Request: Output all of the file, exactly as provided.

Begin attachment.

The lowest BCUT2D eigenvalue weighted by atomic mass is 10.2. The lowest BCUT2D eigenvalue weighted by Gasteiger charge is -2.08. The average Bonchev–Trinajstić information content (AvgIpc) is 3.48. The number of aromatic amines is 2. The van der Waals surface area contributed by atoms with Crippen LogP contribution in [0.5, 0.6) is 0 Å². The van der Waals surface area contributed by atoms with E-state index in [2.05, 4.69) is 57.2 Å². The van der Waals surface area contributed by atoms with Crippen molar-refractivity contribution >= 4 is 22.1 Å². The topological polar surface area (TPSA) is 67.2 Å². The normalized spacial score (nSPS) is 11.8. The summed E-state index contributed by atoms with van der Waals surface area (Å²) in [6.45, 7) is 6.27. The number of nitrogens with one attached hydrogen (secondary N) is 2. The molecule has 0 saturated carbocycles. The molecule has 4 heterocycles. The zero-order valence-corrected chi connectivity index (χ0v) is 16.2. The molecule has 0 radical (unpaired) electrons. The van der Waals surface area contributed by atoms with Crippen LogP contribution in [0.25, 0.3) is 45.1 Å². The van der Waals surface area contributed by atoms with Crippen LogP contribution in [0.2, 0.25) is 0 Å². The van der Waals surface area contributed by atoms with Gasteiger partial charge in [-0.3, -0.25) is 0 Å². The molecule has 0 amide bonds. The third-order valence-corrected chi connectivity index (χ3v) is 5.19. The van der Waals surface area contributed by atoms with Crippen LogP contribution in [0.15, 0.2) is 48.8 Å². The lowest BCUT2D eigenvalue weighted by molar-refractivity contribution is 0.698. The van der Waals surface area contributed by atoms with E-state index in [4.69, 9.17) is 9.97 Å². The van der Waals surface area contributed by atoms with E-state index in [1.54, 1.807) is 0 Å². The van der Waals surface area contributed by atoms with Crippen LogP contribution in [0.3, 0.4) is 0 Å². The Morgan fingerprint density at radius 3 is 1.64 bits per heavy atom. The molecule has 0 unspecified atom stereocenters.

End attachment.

The lowest BCUT2D eigenvalue weighted by atomic mass is 10.2. The lowest BCUT2D eigenvalue weighted by Gasteiger charge is -2.08. The average Bonchev–Trinajstić information content (AvgIpc) is 3.48. The number of aromatic amines is 2. The van der Waals surface area contributed by atoms with Crippen LogP contribution in [0.5, 0.6) is 0 Å². The van der Waals surface area contributed by atoms with E-state index in [2.05, 4.69) is 57.2 Å². The van der Waals surface area contributed by atoms with Crippen molar-refractivity contribution >= 4 is 22.1 Å². The topological polar surface area (TPSA) is 67.2 Å². The normalized spacial score (nSPS) is 11.8. The summed E-state index contributed by atoms with van der Waals surface area (Å²) in [6.45, 7) is 6.27. The number of nitrogens with one attached hydrogen (secondary N) is 2. The molecule has 0 saturated carbocycles. The molecule has 4 heterocycles. The zero-order valence-corrected chi connectivity index (χ0v) is 16.2. The molecule has 0 radical (unpaired) electrons. The van der Waals surface area contributed by atoms with Crippen LogP contribution in [0.25, 0.3) is 45.1 Å². The van der Waals surface area contributed by atoms with Crippen LogP contribution in [0.2, 0.25) is 0 Å². The van der Waals surface area contributed by atoms with Gasteiger partial charge in [-0.3, -0.25) is 0 Å². The molecule has 0 amide bonds. The third-order valence-corrected chi connectivity index (χ3v) is 5.19. The van der Waals surface area contributed by atoms with Crippen LogP contribution in [0.15, 0.2) is 48.8 Å². The lowest BCUT2D eigenvalue weighted by molar-refractivity contribution is 0.698. The van der Waals surface area contributed by atoms with E-state index in [4.69, 9.17) is 9.97 Å². The van der Waals surface area contributed by atoms with E-state index in [1.54, 1.807) is 0 Å². The van der Waals surface area contributed by atoms with Crippen LogP contribution in [0.3, 0.4) is 0 Å². The Morgan fingerprint density at radius 3 is 1.64 bits per heavy atom. The molecule has 0 unspecified atom stereocenters.